This week we posted a picture from our school Twitter account asking users to spread our tweet across the globe. As you can see, the results are pretty good. We were tweeted 128 times at last count and made it to lots of different places around the world. I even put the locations of some of the retweets onto a Google map so that the children could really get a feeling for how far and how fast information travels online.
So why did we bother?
Spreading information around the globe, via the internet, isn’t something we should be encouraging our children to do, right? We should be preventing them to use sites like Twitter and Facebook, right?
I’m of the firm belief that educating children to use the internet safely is far more important than trying to persuade them to avoid it.
The internet is a source of information that shouldn’t be discounted simply because it’s also got the potential to be dangerous. Crossing the road also has the potential to be dangerous, going to the shop can be dangerous and walking home from school can be dangerous. We don’t suddenly stop children from doing these things. Instead, we educate them about looking for cars, crossing in safe places, avoiding strangers and absolutely never telling people where they live. All the information that’s on the internet is surrounded by the potential for danger. But it’s also this information that has the potential to provide children with an interesting extension to their knowledge.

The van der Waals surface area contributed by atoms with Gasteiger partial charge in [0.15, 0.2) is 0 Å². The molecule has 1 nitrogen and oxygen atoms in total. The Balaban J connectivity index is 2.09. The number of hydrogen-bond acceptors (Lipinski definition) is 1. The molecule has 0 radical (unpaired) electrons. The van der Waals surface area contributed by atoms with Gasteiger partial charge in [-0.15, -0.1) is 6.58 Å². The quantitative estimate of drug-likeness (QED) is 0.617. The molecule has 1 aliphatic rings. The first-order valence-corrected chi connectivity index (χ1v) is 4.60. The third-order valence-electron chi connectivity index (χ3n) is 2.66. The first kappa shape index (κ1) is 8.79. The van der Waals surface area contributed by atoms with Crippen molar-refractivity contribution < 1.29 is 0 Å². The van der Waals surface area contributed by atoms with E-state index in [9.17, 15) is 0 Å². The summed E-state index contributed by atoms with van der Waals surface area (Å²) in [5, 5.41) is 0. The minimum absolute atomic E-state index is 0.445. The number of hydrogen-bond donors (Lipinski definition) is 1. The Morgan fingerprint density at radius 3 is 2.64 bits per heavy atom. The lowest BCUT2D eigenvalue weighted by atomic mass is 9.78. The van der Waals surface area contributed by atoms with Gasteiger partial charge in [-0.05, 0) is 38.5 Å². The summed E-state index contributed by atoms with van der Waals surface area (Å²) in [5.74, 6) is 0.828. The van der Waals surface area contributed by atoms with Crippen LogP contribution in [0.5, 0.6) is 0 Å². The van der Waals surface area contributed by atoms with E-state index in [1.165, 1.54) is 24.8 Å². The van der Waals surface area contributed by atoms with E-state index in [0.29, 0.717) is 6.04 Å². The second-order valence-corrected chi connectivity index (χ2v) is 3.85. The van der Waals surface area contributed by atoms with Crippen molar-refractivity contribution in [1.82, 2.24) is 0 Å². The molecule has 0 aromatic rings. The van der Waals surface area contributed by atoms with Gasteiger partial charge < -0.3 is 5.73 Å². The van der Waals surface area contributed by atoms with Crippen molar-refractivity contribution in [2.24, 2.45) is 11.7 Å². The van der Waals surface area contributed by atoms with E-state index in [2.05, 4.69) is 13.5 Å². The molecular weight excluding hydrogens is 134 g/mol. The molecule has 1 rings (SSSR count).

Not only does the web host a heap of information, but it’s the place of hundreds of thousands (if not millions) of jobs in the present and even more in the future. The fact of the matter is that many of the children we teach today will work using the web every day. I do… and I don’t even work in an internet industry. If the children know how to work the web, and do so effectively, then, as teachers, we’re doing exactly what we should be: educating children for their future.
In addition to all of this, telling children not to do something simply gives them the idea that there must be something worth doing on there. It’s the forbidden fruit. Putting the internet into the ‘untouchable’ category only means that we’re more likely to find children frantically trying to access different websites just to find out what’s out there. Lots of children already use the internet on a daily basis, and many probably have accounts on social networking sites before their age restriction settings ‘allow’. I know I lied as a child to access such sites. It’s not accessing these sites that’s the problem; it’s what children do on these sites. If kids use such sites but don’t share personal information, and are used to thinking about safety (maybe so used to thinking about safety that it becomes autonomous) then what’s the problem?
When I showed the class the results of our Twitter experiment I was met with cheers and gasps of excitement. We’d reached Australia and America! That’s really far away! We’d been seen by hundreds of people in hours! Wow!
This was quickly followed by a stunned, serious, reflective silence as I said “what if I’d put your full name, address and what time school finished on that piece of paper?”